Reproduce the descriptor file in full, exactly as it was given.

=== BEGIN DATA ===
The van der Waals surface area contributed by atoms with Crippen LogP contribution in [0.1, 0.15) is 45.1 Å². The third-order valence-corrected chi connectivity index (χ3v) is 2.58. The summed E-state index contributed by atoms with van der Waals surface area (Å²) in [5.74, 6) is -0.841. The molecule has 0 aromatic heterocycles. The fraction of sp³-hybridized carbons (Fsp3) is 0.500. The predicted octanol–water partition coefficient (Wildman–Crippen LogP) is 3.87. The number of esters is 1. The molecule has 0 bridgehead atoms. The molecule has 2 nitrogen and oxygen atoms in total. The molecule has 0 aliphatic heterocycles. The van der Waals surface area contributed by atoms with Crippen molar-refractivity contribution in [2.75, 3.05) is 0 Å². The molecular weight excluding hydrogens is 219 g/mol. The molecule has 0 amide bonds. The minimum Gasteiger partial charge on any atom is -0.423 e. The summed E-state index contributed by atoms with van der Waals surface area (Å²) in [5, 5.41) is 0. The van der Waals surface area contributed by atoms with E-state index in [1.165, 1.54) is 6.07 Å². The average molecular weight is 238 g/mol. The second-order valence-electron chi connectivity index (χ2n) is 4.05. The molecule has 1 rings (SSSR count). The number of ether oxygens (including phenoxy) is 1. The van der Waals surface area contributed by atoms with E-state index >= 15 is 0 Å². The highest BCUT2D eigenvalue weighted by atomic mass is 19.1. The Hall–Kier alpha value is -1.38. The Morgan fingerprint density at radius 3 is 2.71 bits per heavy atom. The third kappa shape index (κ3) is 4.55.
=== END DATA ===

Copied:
The van der Waals surface area contributed by atoms with Crippen LogP contribution in [0.1, 0.15) is 45.1 Å². The third-order valence-corrected chi connectivity index (χ3v) is 2.58. The summed E-state index contributed by atoms with van der Waals surface area (Å²) in [5.74, 6) is -0.841. The molecule has 0 aromatic heterocycles. The fraction of sp³-hybridized carbons (Fsp3) is 0.500. The predicted octanol–water partition coefficient (Wildman–Crippen LogP) is 3.87. The number of esters is 1. The molecule has 0 bridgehead atoms. The molecule has 2 nitrogen and oxygen atoms in total. The molecule has 0 aliphatic heterocycles. The van der Waals surface area contributed by atoms with Crippen molar-refractivity contribution in [2.75, 3.05) is 0 Å². The molecular weight excluding hydrogens is 219 g/mol. The molecule has 0 amide bonds. The minimum Gasteiger partial charge on any atom is -0.423 e. The summed E-state index contributed by atoms with van der Waals surface area (Å²) in [5, 5.41) is 0. The van der Waals surface area contributed by atoms with E-state index in [1.165, 1.54) is 6.07 Å². The average molecular weight is 238 g/mol. The second-order valence-electron chi connectivity index (χ2n) is 4.05. The molecule has 1 rings (SSSR count). The number of ether oxygens (including phenoxy) is 1. The van der Waals surface area contributed by atoms with E-state index >= 15 is 0 Å². The highest BCUT2D eigenvalue weighted by atomic mass is 19.1. The Hall–Kier alpha value is -1.38. The Morgan fingerprint density at radius 3 is 2.71 bits per heavy atom. The third kappa shape index (κ3) is 4.55.